Sunday, October 15

Taste This: Moore's Creamy Ranch Buffalo Wing Sauce

What a great time to be a sports fan. The MLB postseason is rolling, the NFL is in full swing, the NBA and NHL are just getting going. The U.S. men's soccer team isn't qualifying for the World Cup...okay, maybe that last one is a little less exciting.

All that sporting means you need the right food to be on top of your game. The good folks from  Moore’s Marinades & Sauces gave me a sample of their Creamy Ranch Buffalo Wing Sauce to make sure my recipes are bursting with a flavorful kick.

And I must say...this is some terrifically good stuff.

If you like ranch and you like buffalo sauce, you'll dig this particular bottle. It's the perfect combination of creaminess and kick but what I like most is that it's super versatile. I've used it for a dip but it really shines as a marinade or a baste. I've given it a whirl on chicken, and surprisingly it was DELIGHTFUL on some salmon. 

So whether you're throwing a tailgate or just hanging out by yourself, give Moore's a try. It'll boost whatever you're eating, and hey, that's all you can ask for. Now enjoy the game. Unless you're watching the Bears play. Because that is simply impossible to enjoy.

Tuesday, October 10

Check Out This Book: This Was Never About Basketball

I'm a huge basketball fan, so when offered the chance to read Craig Leener's debut novel This Was Never About Basketball, I naturally said yes. And I'm glad I did – it's quite the enjoyable read.

While there are certainly some basketball elements at play here, this is more of a coming of age book that looks at relationships, doing the right thing, and ultimately bettering yourself as a person. There are some sci-fi moments as well, bringing just a bit of surrealism into the fray.

Most importantly, this is simply a book that's tough to put down. I read it on an airplane - usually in that setting, I'm good for a chapter or two tops before I get tired. With This Was Never About Basketball, though, I found myself rapidly turning the pages, eager to find out what happened next.

Craig was also kind enough to appear on the latest episode of Locally Sourced Joey, chatting about the inspiration for the book, what his writing process is like, and a few of his favorite basketball moments.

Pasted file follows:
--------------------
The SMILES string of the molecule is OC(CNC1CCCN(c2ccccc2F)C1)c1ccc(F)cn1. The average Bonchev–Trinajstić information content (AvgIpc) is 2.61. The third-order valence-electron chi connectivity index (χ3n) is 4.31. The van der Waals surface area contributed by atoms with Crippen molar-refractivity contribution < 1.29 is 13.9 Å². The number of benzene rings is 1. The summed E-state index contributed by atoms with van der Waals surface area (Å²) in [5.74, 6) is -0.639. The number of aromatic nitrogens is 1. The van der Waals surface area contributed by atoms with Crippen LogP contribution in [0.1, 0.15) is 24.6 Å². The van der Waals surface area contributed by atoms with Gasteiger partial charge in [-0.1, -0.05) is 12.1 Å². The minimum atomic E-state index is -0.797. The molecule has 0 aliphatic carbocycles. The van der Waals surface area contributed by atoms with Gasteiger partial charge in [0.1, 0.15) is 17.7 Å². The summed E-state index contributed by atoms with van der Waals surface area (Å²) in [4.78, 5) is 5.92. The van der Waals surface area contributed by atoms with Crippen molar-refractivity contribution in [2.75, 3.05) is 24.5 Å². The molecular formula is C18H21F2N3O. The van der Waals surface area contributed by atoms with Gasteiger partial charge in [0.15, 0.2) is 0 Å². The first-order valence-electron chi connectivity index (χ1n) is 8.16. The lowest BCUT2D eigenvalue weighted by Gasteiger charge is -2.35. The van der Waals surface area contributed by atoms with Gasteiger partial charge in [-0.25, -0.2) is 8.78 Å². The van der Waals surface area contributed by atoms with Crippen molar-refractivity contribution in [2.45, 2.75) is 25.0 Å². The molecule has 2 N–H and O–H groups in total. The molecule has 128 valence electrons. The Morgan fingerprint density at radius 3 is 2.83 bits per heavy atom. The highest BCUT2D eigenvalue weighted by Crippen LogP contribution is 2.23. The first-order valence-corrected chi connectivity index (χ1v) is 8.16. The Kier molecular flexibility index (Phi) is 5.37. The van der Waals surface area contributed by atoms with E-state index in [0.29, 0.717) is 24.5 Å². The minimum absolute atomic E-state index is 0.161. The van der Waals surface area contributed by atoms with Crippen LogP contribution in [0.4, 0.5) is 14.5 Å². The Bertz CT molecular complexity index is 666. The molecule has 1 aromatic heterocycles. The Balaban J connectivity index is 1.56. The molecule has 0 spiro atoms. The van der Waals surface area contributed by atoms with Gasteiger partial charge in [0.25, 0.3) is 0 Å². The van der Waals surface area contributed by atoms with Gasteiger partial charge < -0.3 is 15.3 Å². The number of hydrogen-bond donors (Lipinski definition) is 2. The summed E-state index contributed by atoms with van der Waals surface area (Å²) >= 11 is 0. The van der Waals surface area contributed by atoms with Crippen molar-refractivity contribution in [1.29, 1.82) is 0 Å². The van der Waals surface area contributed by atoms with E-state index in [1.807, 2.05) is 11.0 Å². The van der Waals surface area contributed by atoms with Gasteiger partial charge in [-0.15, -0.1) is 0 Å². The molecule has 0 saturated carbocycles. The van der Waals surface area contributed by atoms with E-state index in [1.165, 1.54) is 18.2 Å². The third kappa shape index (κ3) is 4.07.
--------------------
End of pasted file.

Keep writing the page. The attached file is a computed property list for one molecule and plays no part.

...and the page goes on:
Check out the bio below for some additional details, and don't forget to pick up a copy. All proceeds during the month of October will be donated to those affected by the recent hurricanes that have impacted the country. Because after all, there's more to life than just basketball.

Seventeen-year-old high school basketball star Ezekiel “Zeke” Archer has it all: a sweet jump shot, a full-ride scholarship to a Midwestern basketball powerhouse, and the brightest future. But when Zeke’s temper gets the better of him in the city championship, he is expelled from school, has to forfeit his scholarship, and is left to ponder his once-hopeful future.

While finishing his final high school days in the California educational system’s version of purgatory, Zeke makes a stunning discovery. With the help of a young autistic classmate Zeke befriends, he learns that the mysterious 7th Dimension, which brought basketball to Earth more than a century ago, has decided to take the game away for good — all because of the ugly event Zeke set into motion in his final game!

As he embarks on the ultimate cross-country road trip to save basketball, Zeke must confront his unsettled past — including a father he’s not heard from in years and a brother fighting in a war half a world away — in order to set his life on the right path and rescue the game he loves. 

Sunday, October 8

Urban Axes Lets You Channel Your Inner Axe Thrower

Get ready for a brand new social experience. Photo credit: Urban Axes Instagram
Have you ever had a long day at work or school, and when you're finally done for the evening, you just want to blow off a little steam? Sure, you could go out to a bar, or go watch the newest season of Bojack Horseman while lazing around on your couch. But if you're in Austin, there's a much better alternative.

Urban Axes just opened up its doors in good ol' ATX – there's also a Philly location and planned 2018 openings in Baltimore and Cincinnati – and they were kind enough to invite me out for a launch party. This is the first indoor social axe throwing experience in the city, and I must say, despite learning I'm really not too talented at throwing axes onto a target, it was still quite an enjoyable evening.